Why communications in the fintech sector always seems to lag behind valuations—and what we can do to fix it.
The Nineties are seemingly once again in vogue, with the massive wave of today’s financial technology startups mirroring the promise of that earlier era’s tech boom. The ever-broadening fintech ecosystem has benefited tremendously as the COVID-19 pandemic helped prove its mettle, while venture capital and private equity have swooped in, allowing these startups to stay private longer and net valuations in the billions or even tens of billions before listing.
From a communications perspective, however, the journey has been far from smooth sailing. As companies’ values have jumped by orders of magnitude, they’ve also found themselves under a hotter spotlight sooner—whether from media, regulators or influencer audiences. This increased scrutiny has quickly—even spectacularly— given measure to the reputational costs at play. Yet many organizations are still working from a lean, sales-centric communications model: announcing client wins for industry validation, hyping new features and going into the weeds on tech jargon that excites engineers but few others, all in an effort to beef up the next financing round. Such a scattered approach plays more easily in an extremely frothy, but likely fleeting, investment environment while new platform users are joining in droves. But neither investors nor clients will be so sanguine about improvised and non-strategic communications when the company—or an executive—missteps and tarnishes a previously clean reputation.
This begs the question: How should fin- techs professionalize communications in a way that delivers provable, lasting value? Our recent experience teaches a few lessons, and these begin with the fast-moving and compressed nature of fintech financing. Fintechs engaging with new investors and seeing earlier angels exit need to drive visibility effectively. They can net eight- or nine-figure growth investments, but often lack the team to manage messaging alignment and coordination among founders and lead investors, expertise around internal communications, or the media relationships necessary to convert and extend the coverage of the deal. And at a time when their funding series are delving deeper and deeper into the alphabet, they must be able to execute this process fluidly and repeatedly.
A second issue centers on brand and the competitive environment. Fintechs born in the years following the 2008 credit crisis, such as Stripe and Square, had the luxury of laying low and taking their time to let their offerings grow into the market. Today’s quick-moving financing means fintechs must constantly assess the landscape for new competitors and, for that matter, new ideas and points of differentiation. Clients tell us that their phones are ringing with acquisition offers, even while they’re still maturing, trying to develop their business strategy and refine their message.
The key to navigating this complex situation lies in being thoughtful about your brand, your strategic outreach to analysts and influencers, and being methodical about your approach to telling the company’s story—focusing not just on the keywords or the technology attributes, but more importantly on the sector expertise, personality and corporate priorities that set you apart.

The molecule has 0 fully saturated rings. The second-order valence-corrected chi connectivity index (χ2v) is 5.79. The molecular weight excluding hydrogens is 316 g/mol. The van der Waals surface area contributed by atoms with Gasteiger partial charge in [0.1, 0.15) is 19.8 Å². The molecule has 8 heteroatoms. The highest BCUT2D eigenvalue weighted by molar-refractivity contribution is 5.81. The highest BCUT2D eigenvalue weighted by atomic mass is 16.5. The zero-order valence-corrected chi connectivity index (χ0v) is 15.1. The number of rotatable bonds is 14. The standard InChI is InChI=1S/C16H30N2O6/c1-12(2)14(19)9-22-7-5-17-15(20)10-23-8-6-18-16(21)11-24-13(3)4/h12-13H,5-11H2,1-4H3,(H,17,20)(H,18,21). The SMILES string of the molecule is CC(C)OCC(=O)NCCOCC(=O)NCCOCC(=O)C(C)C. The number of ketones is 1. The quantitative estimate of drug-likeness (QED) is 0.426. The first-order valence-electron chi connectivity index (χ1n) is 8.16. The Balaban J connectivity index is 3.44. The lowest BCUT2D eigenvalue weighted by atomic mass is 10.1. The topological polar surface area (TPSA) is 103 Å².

As many fintechs mature beyond VC darlings, these priorities grow more acute as they find it more challenging to get the attention of press and stay relevant within the industry dialogue. Often, as firms’ focus shifts from the tech world to business and financial media, so does the media dialogue. Where an influential technology blog can delve into the minutiae of solution features, mainstream business and financial media write about business and industry challenges, macroeconomic issues and strategy. Fintechs’ communications must evolve from remaining centered on product features to focusing on the business challenges they solve for their clients.
There’s also the task of managing the organization’s reputation through unexpected crises, which often require specialized communications expertise. With the range and sophistication of cyber threats rising exponentially, customer data seemingly becomes more vulnerable by the week. Enforcement actions are increasing, and calls for fintechs to be more highly regulated grow louder as their systemic importance rises. When facing these complex risks, it serves companies best to have a solid brand foundation and communications structure in place, rather than trying to address issues from behind.
Finally, secular matters of corporate social responsibility, sustainability and DEI issues are being increasingly prioritized as elements of technology industry debate— and as criteria for selection among potential clients and investors. Most startups recognize the importance of these topics and their rising currency, but feel they have nothing differentiating to say. Chances are they may, but simply don’t know how to express or position it effectively.
The future of financial communications is inarguably intertwined with the future of technology, and with the market moving at record speed, expectations of upstart financial services organizations are shifting underfoot. 2021 will be remembered as a moment when fintech truly took off, with valuations skyrocketing behind an unquenchable thirst for new ways of paying for goods, investing in stocks—or “Stonks”—and conducting business digitally. As companies navigate this dynamic environment, having a professional, strategic communications capability could make all the difference, both today and tomorrow.
Tim Bourgaize Murray is Vice President at Stanton.
Article was originally featured in O’Dwyer’s PR News.